Redmi Note 10 5G Review — Who Says 5G Phones Need To Be Expensive?
The Redmi Note 10 5G is the latest from the series where it comes with a price tag that makes it the most affordable (currently) 5G device in the Malaysian market.
+ Price tag makes it the cheapest 5G smartphone so far
+ Decent back design despite plastic
+ Majority of the benchmarks are better than the original device
- Lacks an ultra-wide camera
- Screen isn't the brightest
- Battery life could do better
- Single speaker isn't loud enough
While we’ve previously reviewed the Redmi Note 10, Xiaomi Malaysia has given us the opportunity to test out the 5G variant of the device. Find out if the Redmi Note 10 5G is a worthy choice in this review.
Out of the box, you can expect the following items to be included:
- Redmi Note 10 5G
- Soft case
- SIM ejector
- Charging brick
- USB-C cable
On the front, the Redmi Note 10 5G features a 6.5-inch IPS LCD display. As you can see here, it has a DotDrop selfie camera. The bezels around the sides are visible but still within acceptable levels.
On the right, we see the usual volume rockers accompanied by the power button, which also doubles as the smartphone’s fingerprint scanner.
As for the left side, you’ll find the SIM tray.
Moving over to the bottom of the smartphone, we can see that Xiaomi has opted to keep it simple here as you will only find the microphone, USB-C port, and speaker.
At the top, there’s a 3.5mm headphone jack that’s accompanied by its IR blaster, NFC, and secondary microphone.
We’ve got our hands on the Graphite Gray variant of the device and as you can see here, the Redmi branding is positioned alongside ‘5G’ on the bottom left. The camera setup (at least in shape) is similar to the standard Redmi Note 10.
Redmi Note 10 5G Specifications
|MediaTek Dimensity 700 5G Octa-core (2 x 2.2GHz & 6 x 2.0GHz Cortex-A55) 7nm
|4GB LPDDR4X (Review unit)
8GB LPDDR4X (Malaysian retail unit)
|128GB UFS 2.2
|6.5″ IPS LCD (2400×1080), 90Hz refresh rate
|48MP f/1.8 PDAF
2MP f/2.4 macro
2MP f/2.4 depth
HDR, AI, Panorama, Portrait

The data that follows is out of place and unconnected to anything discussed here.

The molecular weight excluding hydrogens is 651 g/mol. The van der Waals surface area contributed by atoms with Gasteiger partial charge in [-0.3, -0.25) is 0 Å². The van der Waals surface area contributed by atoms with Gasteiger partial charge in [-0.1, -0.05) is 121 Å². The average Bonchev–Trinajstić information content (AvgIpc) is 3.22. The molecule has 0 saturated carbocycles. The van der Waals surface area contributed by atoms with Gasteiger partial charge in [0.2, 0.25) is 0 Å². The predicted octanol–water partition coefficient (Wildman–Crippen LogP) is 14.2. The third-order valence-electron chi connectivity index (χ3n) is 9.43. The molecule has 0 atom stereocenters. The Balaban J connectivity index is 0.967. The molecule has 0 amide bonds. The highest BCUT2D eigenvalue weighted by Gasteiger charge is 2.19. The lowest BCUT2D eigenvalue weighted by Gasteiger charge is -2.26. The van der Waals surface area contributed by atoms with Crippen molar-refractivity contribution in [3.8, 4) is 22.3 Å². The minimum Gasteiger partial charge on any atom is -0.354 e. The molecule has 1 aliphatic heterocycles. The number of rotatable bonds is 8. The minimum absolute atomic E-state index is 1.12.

Portrait mode, HDR, AI camera
|5G Band n1/n3/n7/n8/n20/n28/n38/n40/n41/n66/n77/n78
LTE Band 1/2/3/4/5/7/8/12/17/20/28/32/38/40/41/66
Wi-Fi 802.11 a/b/g/n/ac (2.4GHz & 5GHz)
USB Type-C 2.0
18W fast charging
|161.8 x 75.3 x 8.9mm
Before we start with the benchmarks, we would like to state that the device wasn’t able to run our usual tests on 3DMark. Unfortunately, this has been the case for recent Xiaomi smartphones that I’ve reviewed. Hopefully they’ll do something about it and when they become available, we’ll update the review accordingly. To add to that, the device that we have is the 4GB RAM variant, which won’t be coming to the country. Retails units for the Malaysian market will be packing 8GB instead.
In Antutu V8, we find that the Redmi Note 5G scores higher than the standard variant’s score. Not by much, but it’s still higher nonetheless.
We see a similar case here on Geekbench 5, where both single-core and multi-core test results are slightly higher than the non-5G variant. It’s worth noting that it managed to score higher than the Snapdragon 732G-powered Galaxy A52 in this benchmark.
Over at PCMark’s Work 2.0 benchmark, we see that the Redmi Note 10 5G obtains a rather decent score compared to several of the recent mid-range smartphones that we’ve tested.
Where the Redmi Note 10 5G falters from the tests is the battery performance. It’s likely that the Dimensity 700 chipset used in the device draws quite a bit of power despite packing an above average battery capacity at 5000mAh. As we can see from the charts, it’s beaten by smartphones that comes with smaller batteries, even when using similar refresh rates.